Integration Makes Sense: Getting to Know Brief Eclectic Psychotherapy for PTSD (BEPP)
10 June | 10:00 – 17:00
BEPP is a comprehensive treatment for PTSD that integrates effective interventions from various psychotherapy schools in a logical sequence. Several randomized controlled trials have proven its efficacy. The difference between BEPP and other evidence-based PTSD treatments is that BEPP focuses on healthy expression of avoided emotions like sorrow and anger and that its aim is to learn from the trauma. The losses of trauma bring forth a lasting change, and the message in BEPP is that one becomes ‘sadder and wiser’ and finds a new equilibrium with the world.
BEPP consists of 16 weekly sessions. Psychoeducation helps patients understand the relationship between the traumatic event(s) and their PTSD symptoms. The following five sessions are aimed at expressing emotions to process the trauma using imaginal exposure, mementos of the trauma and letter writing. Traumatic events also challenge trust in oneself, others, institutions, or society. Therefore, the following sessions are meant to give meaning to the traumatic experiences by looking at the consequences and by integrating a changed view of oneself and the world. BEPP ends with a farewell ritual.
This workshop presents an overview of BEPP alternated with Lithuanian and Dutch case examples and includes practising elements of the protocol.
Dr. Mirjam Nijdam
Mirjam J. Nijdam is a licensed psychologist and head of research on Evidence Based Treatments for PTSD at Arq Psychotrauma Expert Group and the Academic Medical Center at the University of Amsterdam, The Netherlands. Since 2003, she has combined a clinical position and research in her work. From 2004 to 2011 she has been working on her PhD study, a randomized controlled trial comparing Eye Movement Desensitization and Reprocessing (EMDR) therapy and Brief Eclectic Psychotherapy for posttraumatic stress disorder. From 2006 to 2008 she has conducted a study on the psychosocial effects of terrorist threats and close protection on Dutch politicians, commissioned by the National Coordinator of Counterterrorism and Safety. From 2012 to 2014 she worked as a postdoc investigating the effects of sleep on emotional and declarative memory in posttraumatic stress disorder in cooperation with the Brain and Cognition group at the University of Amsterdam. Currently, she is working on innovative applications of evidence based treatments for specific populations of trauma survivors and works as a therapist for veterans and police officers with PTSD. Since 2008, she is an international and national trainer and supervisor in Brief Eclectic Psychotherapy for PTSD.
Prof. dr. Berthold Gersons
Berthold Gersons is emeritus distinguished AMC-professor of psychiatry at the Academic Medical Center of the University of Amsterdam, the Netherlands and senior scientific advisor of Arq Psychotrauma Expert Group. In 1980 he started research on trauma and PTSD in the police force and he established the first self-help-team in Dutch police. He developed the ‘Brief Eclectic Psychotherapy for PTSD’ (BEPP) protocol consisting of 16-sessions for police officers and other trauma victims and showed the effectiveness in randomized trials. BEPP has been recognized in the NICE Guidelines. He has been advisor for the Dutch Government after major disasters in the Netherlands, like the El Al air crash in 1992 and the Enschede fireworks disaster in 2000. He was member of the Board of the Dutch Veterans Institute and advisor for the Ministry of Defense to develop a blueprint for military mental health in 2005. In 2012 he developed a blueprint for police mental health for the Dutch National Police. He is adviser to the National Coordinator for Counterterrorism to help politicians under threat cope with protection. His research group, now headed by prof.dr. Miranda Olff, is active in research on treatment and biological factors. He was a board member of the Journal of Traumatic Stress and ISTSS, as well as president of the European Society of Traumatic Stress Studies. He published over 200 papers in scientific journals and books and has lectured around 500 times in his home country and in various countries all over the world.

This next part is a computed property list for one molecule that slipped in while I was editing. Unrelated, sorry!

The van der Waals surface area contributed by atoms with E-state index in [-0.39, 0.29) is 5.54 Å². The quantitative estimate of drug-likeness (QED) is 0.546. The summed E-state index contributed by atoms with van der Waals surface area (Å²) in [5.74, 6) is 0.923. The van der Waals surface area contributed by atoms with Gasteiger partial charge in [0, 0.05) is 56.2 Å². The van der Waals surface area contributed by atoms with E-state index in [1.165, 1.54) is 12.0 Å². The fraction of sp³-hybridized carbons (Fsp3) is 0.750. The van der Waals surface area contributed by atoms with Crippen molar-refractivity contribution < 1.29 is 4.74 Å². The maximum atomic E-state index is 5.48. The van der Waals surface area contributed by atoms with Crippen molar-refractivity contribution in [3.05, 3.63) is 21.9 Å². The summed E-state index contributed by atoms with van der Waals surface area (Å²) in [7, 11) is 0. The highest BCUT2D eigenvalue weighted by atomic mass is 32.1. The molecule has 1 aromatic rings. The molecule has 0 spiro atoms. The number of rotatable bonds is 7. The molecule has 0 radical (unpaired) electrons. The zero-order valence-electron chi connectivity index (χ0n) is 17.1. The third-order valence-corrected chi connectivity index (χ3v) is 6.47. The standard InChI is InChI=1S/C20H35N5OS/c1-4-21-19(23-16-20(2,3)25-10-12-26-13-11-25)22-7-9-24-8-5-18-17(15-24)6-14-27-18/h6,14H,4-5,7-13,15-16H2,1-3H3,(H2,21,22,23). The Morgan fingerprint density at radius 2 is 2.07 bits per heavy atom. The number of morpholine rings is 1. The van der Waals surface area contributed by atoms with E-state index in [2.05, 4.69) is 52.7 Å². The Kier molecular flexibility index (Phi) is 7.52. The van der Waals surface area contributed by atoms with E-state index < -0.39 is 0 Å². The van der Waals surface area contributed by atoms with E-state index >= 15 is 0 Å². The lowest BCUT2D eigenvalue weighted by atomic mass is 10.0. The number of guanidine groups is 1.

Dr. Miglė Dovydaitienė
Associate professor at the General Psychology Department at the Faculty of Philosophy of Vilnius University. Graduated from the family and child psychotherapy and body psychotherapy studies, works in private practice as well. Most recent interests include interaction between the body and the mental and the expression of individual resources, counselling theory and practice, capacity of psychological help in overcoming the development challenges and traumas.